We're in this really awkward position of having to evaluate funding without knowing, and not just evaluate it, but then approve it, and say..... That may be fine for government members who have great trust, but I would say even if you support the party that's in power, if you're familiar with how government works, there's a lot of stuff that can go wrong, and I don't think it's inappropriate at all. In fact, the opposite is true. Parliamentarians should be asking these kinds of questions when they're being asked to approve funding. I think that's one of the basic points of Parliament, even if you go all the way back to the Magna Carta, which sounds cheeky but it's not. The fundamental principle of that is that there would be no taxation without representation and that the king couldn't just decide to appropriate funds for any purpose at all. The idea of a Parliament was that there would be oversight by those who were being asked to give the money of the purposes the money would be used for.
One of the reasons we have opposition days and one of the reasons we present petitions in the House is that one of the principles was that parliamentarians, the crown, should have to hear people's grievances, that the crown should have to hear what people were upset about and what they wanted the king or queen to do differently before they approved the funds.
The principle of having debate and discussion and asking questions and pressing the crown before approving the money is a very long-standing principle of the parliamentary system that we have here in Canada, and it's one of the most important jobs that we do, regardless of what party you're from. It's literally what Parliament is all about. It's all about holding the crown to account for the money that it's raising from citizens and the purposes to which it puts that money.
What we're being asked to do with vote 40, if we don't pass this motion, which I think is not even.... We're still doing our best in a damaged process, but this motion is about at least having the opportunity to ask the ministers of the crown what they're planning to do in their new budget initiatives. Some of the answers so far have not been very compelling. Their answer is that they don't know, but I think it's incumbent upon us to at least ask other ministers in other departments. Maybe other ministers do have some plans for what they're going to do with the money. I think that would be good. I would be very reassured, frankly, to hear that other ministers at least have some plans about what they're going to do with the money, and they're not just asking for an upfront approval, because I think that really contravenes the principles of Parliament.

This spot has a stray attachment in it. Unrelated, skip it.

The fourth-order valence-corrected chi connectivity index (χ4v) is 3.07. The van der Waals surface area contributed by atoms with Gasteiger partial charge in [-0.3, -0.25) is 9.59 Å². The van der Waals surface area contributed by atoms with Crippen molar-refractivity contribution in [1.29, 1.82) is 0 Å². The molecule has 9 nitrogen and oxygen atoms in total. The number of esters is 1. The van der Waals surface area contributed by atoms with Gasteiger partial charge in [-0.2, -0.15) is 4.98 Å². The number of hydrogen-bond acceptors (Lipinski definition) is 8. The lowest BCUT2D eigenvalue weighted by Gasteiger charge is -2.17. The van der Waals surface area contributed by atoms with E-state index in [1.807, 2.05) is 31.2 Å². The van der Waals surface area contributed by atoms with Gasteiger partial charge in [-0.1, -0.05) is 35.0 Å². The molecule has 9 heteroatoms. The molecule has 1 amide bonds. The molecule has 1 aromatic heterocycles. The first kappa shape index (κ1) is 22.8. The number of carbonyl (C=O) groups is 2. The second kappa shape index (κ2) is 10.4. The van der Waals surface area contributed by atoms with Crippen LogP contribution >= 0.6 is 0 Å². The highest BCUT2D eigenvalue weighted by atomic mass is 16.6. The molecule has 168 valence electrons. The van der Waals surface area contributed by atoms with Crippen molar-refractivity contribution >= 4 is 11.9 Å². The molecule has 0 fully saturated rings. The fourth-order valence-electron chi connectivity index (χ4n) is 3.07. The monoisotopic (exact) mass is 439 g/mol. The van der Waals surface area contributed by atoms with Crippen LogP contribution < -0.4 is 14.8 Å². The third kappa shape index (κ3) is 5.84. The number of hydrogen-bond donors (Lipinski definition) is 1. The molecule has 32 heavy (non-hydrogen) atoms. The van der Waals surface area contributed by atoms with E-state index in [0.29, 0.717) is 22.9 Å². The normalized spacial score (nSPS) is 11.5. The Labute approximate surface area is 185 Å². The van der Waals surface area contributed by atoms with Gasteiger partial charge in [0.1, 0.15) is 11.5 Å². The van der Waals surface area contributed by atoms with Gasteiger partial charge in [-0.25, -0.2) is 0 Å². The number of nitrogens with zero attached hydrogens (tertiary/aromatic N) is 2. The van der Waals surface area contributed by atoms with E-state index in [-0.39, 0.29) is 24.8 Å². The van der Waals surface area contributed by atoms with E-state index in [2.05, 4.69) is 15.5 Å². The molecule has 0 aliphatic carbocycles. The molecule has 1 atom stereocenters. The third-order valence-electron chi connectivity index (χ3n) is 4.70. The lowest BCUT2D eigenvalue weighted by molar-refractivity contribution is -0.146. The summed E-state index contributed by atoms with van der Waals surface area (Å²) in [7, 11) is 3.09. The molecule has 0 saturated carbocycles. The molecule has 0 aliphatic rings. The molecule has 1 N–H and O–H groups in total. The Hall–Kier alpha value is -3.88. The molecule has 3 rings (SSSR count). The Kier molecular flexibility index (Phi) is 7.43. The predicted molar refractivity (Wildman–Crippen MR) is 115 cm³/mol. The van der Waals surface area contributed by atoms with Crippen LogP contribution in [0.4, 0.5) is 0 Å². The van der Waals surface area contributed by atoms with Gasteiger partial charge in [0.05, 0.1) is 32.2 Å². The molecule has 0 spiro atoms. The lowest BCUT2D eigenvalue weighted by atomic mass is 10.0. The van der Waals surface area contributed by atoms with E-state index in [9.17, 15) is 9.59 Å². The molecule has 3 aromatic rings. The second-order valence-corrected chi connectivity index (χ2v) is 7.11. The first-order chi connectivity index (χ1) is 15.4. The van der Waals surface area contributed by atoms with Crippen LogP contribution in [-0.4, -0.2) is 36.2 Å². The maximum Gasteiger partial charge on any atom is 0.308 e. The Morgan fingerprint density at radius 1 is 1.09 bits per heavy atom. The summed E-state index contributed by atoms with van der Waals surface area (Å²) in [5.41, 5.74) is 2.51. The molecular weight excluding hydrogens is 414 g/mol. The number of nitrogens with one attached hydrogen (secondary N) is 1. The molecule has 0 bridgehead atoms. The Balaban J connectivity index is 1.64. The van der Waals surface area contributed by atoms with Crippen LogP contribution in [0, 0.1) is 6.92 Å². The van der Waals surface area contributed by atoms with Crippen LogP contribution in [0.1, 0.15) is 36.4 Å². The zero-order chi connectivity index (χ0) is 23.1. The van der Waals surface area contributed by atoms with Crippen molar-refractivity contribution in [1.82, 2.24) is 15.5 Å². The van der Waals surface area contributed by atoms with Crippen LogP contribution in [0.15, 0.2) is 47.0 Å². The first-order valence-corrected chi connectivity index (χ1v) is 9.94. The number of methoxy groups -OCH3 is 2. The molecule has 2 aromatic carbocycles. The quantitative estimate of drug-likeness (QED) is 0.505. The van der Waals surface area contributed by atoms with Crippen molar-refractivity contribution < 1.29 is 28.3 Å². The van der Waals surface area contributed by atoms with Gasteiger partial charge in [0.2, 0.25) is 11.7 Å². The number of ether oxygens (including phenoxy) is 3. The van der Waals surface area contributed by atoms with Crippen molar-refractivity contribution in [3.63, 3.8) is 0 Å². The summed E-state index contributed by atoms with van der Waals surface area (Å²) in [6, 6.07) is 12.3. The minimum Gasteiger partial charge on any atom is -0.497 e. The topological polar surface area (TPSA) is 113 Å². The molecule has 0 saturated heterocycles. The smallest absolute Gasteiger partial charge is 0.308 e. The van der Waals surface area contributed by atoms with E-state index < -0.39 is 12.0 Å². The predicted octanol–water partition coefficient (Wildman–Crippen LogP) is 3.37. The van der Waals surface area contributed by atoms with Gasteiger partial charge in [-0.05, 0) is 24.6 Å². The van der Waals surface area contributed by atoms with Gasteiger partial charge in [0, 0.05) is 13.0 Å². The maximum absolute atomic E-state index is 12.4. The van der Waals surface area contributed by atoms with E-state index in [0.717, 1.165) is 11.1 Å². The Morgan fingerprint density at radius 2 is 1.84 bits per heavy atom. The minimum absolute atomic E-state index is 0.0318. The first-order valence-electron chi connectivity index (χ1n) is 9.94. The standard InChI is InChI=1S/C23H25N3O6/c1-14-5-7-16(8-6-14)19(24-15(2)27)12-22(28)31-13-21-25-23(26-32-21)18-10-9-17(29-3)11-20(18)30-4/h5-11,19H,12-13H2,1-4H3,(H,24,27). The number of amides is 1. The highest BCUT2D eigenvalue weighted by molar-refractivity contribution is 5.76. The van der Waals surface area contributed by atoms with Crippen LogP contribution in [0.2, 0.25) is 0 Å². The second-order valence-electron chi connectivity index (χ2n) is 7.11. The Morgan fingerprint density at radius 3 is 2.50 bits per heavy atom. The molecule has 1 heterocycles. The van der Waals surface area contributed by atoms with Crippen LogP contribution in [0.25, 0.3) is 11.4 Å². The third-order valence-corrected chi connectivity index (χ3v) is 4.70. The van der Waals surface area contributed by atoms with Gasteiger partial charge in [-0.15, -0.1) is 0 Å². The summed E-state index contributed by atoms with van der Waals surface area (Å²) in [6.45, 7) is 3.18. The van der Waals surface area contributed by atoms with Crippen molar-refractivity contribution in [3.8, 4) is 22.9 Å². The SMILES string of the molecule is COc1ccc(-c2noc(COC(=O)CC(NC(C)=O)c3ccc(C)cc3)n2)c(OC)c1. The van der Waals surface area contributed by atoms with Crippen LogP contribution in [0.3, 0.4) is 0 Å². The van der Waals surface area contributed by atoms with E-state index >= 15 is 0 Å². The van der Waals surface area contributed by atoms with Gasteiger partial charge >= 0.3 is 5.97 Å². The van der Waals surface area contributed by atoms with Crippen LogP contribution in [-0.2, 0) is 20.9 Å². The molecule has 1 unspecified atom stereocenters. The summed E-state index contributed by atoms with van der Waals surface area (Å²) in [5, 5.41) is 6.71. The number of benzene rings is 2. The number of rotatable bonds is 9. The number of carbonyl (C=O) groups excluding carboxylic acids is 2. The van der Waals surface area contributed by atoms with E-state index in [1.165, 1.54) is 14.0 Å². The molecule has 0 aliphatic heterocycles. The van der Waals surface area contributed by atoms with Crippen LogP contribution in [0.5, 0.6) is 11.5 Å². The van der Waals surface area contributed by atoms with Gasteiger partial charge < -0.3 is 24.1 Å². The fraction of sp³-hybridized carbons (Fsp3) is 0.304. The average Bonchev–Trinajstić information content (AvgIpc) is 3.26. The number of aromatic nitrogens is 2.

The President of the Treasury Board said as much early in this Parliament. Members may recall that one of the first things the government did was to come to the House with some supplementary estimates, and the reason they did that was that the previous government in the lead-up to the election—and I'm not imputing any motive here; it's just a fact—spent a lot of money out of the contingency fund. Maybe that was for good reasons, or maybe for bad. I don't know, but they did. So that $750-million contingency, which is the money that Parliament approves without any specific purpose in mind.... You know, a $750-million contingency fund is one thing; a $7-billion omnibus vote for every new budget initiative is another.
In any event, that money was spent. The President of the Treasury Board came back to Parliament, rightfully I think—and there are legitimate concerns about the contingency vote and how it's used and whether it's appropriate or not—for the supplementary estimates to replenish the contingency fund. The reason he gave for doing that was that he wanted to be open and he wanted to be transparent, and he didn't think it made sense to be either spending more money out of the contingency fund, because there was some left, or to be using special warrants to secure funding, which we don't have to get into—and I hear a sigh of relief, perhaps—but which is another way of the government securing funding on an emergent basis. I do hear one member.... I'll refer him to the appropriate chapter of the House of Commons Procedure and Practice and I'm sure he'll rush to it.
They didn't use those tools because the President of the Treasury Board said at the time that he wanted to be open and transparent, and he wanted to make sure that Parliament gave proper oversight. As I've said many times already today, I don't dispute the motives of the President of the Treasury Board. I think he's on to a good thing in his intent, but I think he's come up with something now that unfortunately seriously undermines some of the basic principles of Parliament because he couldn't get buy-in from the government. For as much as I have sympathy for him and for his project, it is not acceptable to ask Parliament to surrender its fundamental role of scrutinizing public spending because the President of the Treasury Board couldn't get buy-in from his colleagues. That's wrong.